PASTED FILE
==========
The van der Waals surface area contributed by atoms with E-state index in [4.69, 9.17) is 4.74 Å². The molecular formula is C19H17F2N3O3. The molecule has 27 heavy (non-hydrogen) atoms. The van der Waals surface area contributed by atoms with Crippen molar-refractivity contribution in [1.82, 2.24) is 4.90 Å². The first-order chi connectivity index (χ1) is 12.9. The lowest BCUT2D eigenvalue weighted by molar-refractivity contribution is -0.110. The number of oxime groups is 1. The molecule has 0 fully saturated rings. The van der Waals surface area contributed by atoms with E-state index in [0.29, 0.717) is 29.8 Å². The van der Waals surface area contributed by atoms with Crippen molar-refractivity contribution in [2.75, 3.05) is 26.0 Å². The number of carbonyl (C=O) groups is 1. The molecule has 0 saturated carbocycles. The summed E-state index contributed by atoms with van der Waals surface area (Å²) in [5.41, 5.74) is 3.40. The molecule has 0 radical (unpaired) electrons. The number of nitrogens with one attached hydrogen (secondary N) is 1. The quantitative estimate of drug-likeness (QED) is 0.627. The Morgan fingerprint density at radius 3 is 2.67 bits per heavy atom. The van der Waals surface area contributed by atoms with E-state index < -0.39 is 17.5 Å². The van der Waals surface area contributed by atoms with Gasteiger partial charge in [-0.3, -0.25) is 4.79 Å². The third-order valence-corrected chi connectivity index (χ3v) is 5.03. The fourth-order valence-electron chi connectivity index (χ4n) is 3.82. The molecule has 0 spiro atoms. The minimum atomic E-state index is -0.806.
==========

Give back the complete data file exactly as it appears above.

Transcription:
The van der Waals surface area contributed by atoms with E-state index in [4.69, 9.17) is 4.74 Å². The molecular formula is C19H17F2N3O3. The molecule has 27 heavy (non-hydrogen) atoms. The van der Waals surface area contributed by atoms with Crippen molar-refractivity contribution in [1.82, 2.24) is 4.90 Å². The first-order chi connectivity index (χ1) is 12.9. The lowest BCUT2D eigenvalue weighted by molar-refractivity contribution is -0.110. The number of oxime groups is 1. The molecule has 0 fully saturated rings. The van der Waals surface area contributed by atoms with E-state index in [0.29, 0.717) is 29.8 Å². The van der Waals surface area contributed by atoms with Crippen molar-refractivity contribution in [2.75, 3.05) is 26.0 Å². The number of carbonyl (C=O) groups is 1. The molecule has 0 saturated carbocycles. The summed E-state index contributed by atoms with van der Waals surface area (Å²) in [5.41, 5.74) is 3.40. The molecule has 0 radical (unpaired) electrons. The number of nitrogens with one attached hydrogen (secondary N) is 1. The quantitative estimate of drug-likeness (QED) is 0.627. The Morgan fingerprint density at radius 3 is 2.67 bits per heavy atom. The van der Waals surface area contributed by atoms with E-state index < -0.39 is 17.5 Å². The van der Waals surface area contributed by atoms with Gasteiger partial charge in [-0.3, -0.25) is 4.79 Å². The third-order valence-corrected chi connectivity index (χ3v) is 5.03. The fourth-order valence-electron chi connectivity index (χ4n) is 3.82. The molecule has 0 spiro atoms. The minimum atomic E-state index is -0.806.